I spent much of yesterday with some kids the world forgot. Young, remarkably sturdy and resilient, they can often be naïve and almost willfully gullible. They inhabit a world that delights in tripping them up and watching them fall. They are Kabul’s Street Kids.
Every Friday morning, roughly 100 of these forgotten children sit in noisy – sometimes raucous – groups of seven to ten in a large, unheated classroom, discussing and brainstorming human rights – rights few in the international community seem to acknowledge they enjoy. On this thirty degree Kabul morning, some are in shirtsleeves; few have coats adequate for the weather. They are dirty. They are underfed. They are loved.
These kids are the smallest microcosm of Kabul’s estimated 50,000 “street kids”, boys and girls who dot the city’s already clogged roads selling balloons, “blessing” cars with incense, or lugging scales on which passers-by are invited to weigh themselves. They perform these demeaning tasks for a meager “fee” which helps their mothers buy food fortheir families.
These young children and their parents live on the streets. They camp in the lee of parked vehicles, in the protected corner of a neighbor’s courtyard, in abandoned buildings. There are few government – sponsored programs to assist them – no food pantries, clothing giveaways, or free medical care. They are left to survive on their wits in a society too busy to cope with their problems.
The Afghan Peace Volunteers, a small grassroots program organized by young Afghan women and men to foster and support nonviolent solutions to their country’s suffering, originated and operates this “Street Kids School” to supplement whatever education the youngsters are able to absorb through irregular attendance at public schools. Funded entirely by contributions from the international community and staffed by volunteer teachers, the school realizes that no dream – no matter how small – can be achieved without education.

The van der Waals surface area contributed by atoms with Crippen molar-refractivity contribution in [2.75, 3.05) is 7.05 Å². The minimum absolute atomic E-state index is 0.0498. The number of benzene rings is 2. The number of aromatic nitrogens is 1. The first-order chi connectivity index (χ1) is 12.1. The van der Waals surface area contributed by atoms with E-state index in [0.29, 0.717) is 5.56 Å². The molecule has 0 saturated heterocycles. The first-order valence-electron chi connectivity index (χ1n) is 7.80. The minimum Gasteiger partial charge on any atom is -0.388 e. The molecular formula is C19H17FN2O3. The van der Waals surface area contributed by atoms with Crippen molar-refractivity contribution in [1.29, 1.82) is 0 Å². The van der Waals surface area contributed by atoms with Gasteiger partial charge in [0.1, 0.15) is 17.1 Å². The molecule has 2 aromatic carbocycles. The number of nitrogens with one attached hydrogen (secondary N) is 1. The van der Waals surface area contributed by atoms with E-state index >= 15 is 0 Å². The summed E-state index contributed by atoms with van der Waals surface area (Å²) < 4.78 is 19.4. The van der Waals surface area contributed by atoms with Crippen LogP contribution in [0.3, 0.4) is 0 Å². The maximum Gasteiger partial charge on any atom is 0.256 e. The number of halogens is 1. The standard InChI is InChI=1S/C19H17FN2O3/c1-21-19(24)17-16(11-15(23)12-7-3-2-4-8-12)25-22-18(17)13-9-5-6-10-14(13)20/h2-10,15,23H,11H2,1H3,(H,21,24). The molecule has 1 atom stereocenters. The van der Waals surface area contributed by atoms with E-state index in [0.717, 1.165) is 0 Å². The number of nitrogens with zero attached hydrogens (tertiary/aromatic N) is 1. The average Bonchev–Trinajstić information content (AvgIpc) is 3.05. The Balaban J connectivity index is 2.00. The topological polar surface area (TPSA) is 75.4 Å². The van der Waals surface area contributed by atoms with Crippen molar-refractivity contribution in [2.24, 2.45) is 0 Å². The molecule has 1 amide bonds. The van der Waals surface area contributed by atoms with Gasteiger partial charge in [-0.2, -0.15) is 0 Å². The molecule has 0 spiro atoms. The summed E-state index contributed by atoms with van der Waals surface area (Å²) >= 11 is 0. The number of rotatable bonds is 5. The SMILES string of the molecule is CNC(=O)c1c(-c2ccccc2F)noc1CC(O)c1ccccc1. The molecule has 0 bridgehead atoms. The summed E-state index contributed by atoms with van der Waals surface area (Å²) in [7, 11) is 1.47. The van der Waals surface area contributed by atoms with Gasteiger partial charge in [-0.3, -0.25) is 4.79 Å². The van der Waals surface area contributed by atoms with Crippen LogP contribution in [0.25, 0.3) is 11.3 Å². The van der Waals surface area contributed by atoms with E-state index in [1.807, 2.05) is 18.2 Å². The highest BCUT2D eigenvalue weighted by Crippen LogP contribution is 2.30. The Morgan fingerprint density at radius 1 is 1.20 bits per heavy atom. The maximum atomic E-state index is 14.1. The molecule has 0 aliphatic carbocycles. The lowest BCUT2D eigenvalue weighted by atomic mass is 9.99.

In order to enable the kids to escape the streets and have time to come to class each Friday, mothers of children who faithfully attend the school are given cooking oil and rice to supplement the income their sons and daughters would have earned on the streets. It costs roughly $534 to fund one child’s participation for a year. The overwhelming percentage (91%, or $473) is spent for the monthly sack of rice and bottle of cooking oil given to each child’s family. The remaining funds are spent on school supplies and winter clothing for the children. The program’s annual budget is $53,400.
The Afghan Peace Volunteers expect that each child participating in the school will make steady progress toward literacy every year they attend. In the last year, 30 of the 100 children in the school reached literacy within seven months, evidence that, with guidance, every child, no matter the circumstances, can and will learn!